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Prince Andrew repaid own charity after queries from regulator

Prince Andrew

Prince Andrew repaid own charity after queries from regulator

Charity Commission intervened over £350,000 of payments to Duke of York’s private secretary

Prince Andrew has been off public duties since a furore over his links with Jeffrey Epstein © AFP via Getty Images

Prince Andrew has suffered further embarrassment after the charities regulator questioned £350,000 of payments to his former private secretary.

The affair is the latest setback for the Duke of York, the Queen’s third child, who has been off public duties since a furore over his links with the late sex offender Jeffrey Epstein.

It comes after news that the prince and his ex-wife, Sarah Ferguson — who remains a close friend — are in a legal dispute about an outstanding £5m payment for a chalet in Verbier, Switzerland, first reported by the Daily Mail on Thursday. 

The Charity Commission, which regulates non-profit organisations in England and Wales, intervened over payments made to Amanda Thirsk, Prince Andrew’s long-serving private secretary who left shortly after his disastrous interview with BBC Newsnight last year.

Ms Thirsk was a trustee of the prince’s umbrella organisation, the Prince Andrew Charitable Trust (PACT), as well as a director of its profitmaking subsidiaries, including Pitch@Palace, his venture for introducing entrepreneurs and investors. The Charity Commission tightly controls the use of philanthropic funds to pay trustees.

The chalet owned by Prince Andrew, Duke of York, and his ex-wife Sarah Ferguson in the Swiss resort of Verbier © AFP via Getty Images

According to PACT’s annual report, the regulator “raised a concern about remuneration paid to one of the Trustees . . . which the Commission considered to be an unauthorised Trustee benefit”. As a result, a total of £355,297 — relating to five years of payments to Ms Thirsk — was repaid by the Duke of York’s household.

The matter was raised by PACT’s trustees in correspondence to the Charity Commission; the commission made no suggestion of wrongdoing by Ms Thirsk. Buckingham Palace and Ms Thirsk declined to comment.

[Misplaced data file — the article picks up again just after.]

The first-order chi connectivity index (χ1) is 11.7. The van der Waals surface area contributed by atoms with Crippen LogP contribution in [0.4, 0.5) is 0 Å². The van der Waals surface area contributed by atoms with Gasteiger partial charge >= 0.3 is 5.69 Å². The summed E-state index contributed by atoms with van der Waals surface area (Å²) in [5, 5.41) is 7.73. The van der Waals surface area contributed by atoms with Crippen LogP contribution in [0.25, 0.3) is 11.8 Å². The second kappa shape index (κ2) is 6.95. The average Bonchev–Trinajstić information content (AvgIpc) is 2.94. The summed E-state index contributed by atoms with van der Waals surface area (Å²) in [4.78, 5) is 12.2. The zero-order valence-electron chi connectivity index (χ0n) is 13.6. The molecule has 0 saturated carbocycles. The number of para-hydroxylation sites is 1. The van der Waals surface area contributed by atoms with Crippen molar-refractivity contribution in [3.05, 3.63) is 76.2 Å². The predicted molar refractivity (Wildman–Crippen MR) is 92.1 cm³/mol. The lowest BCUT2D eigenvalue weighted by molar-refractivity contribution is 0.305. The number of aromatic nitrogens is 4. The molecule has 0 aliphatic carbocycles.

“Most charities are supersensitive to the need to comply with the strict laws around trustee benefit,” said Jolyon Maugham QC, a barrister. “It is unfathomable to me that a grown-up charity like Prince Andrew’s Charitable Trust got this so wrong.”

The affair shines a light on Prince Andrew’s unusual finances. He does not receive a direct public grant and instead has relied on income from his commercial activities.

Pitch@Palace rose to prominence after organising events at locations including St James’s Palace. Its growth allowed Prince Andrew to hire more staff and to travel internationally after he was forced to resign as an official UK trade envoy in 2011.

PACT is currently in liquidation, along with the UK arm of Pitch@Palace. However, Pitch@Palace Global, the international arm, which reported nearly £600,000 in profits in the year ending March 2019, is expected to live on. It has removed all references to the prince from its website, and is working to “refresh the brand”.

Ms Thirsk, Prince Andrew’s private secretary since 2012 until January, is widely seen as having orchestrated the Newsnight interview last year about his links to Epstein. Intended to restore his reputation, the interview had the opposite effect, particularly because the prince declined to say that he regretted his friendship with the convicted sex offender.

PACT filed a serious incident report with the Charities Commission after the interview, after becoming “aware of the potential reputational risk by association”.

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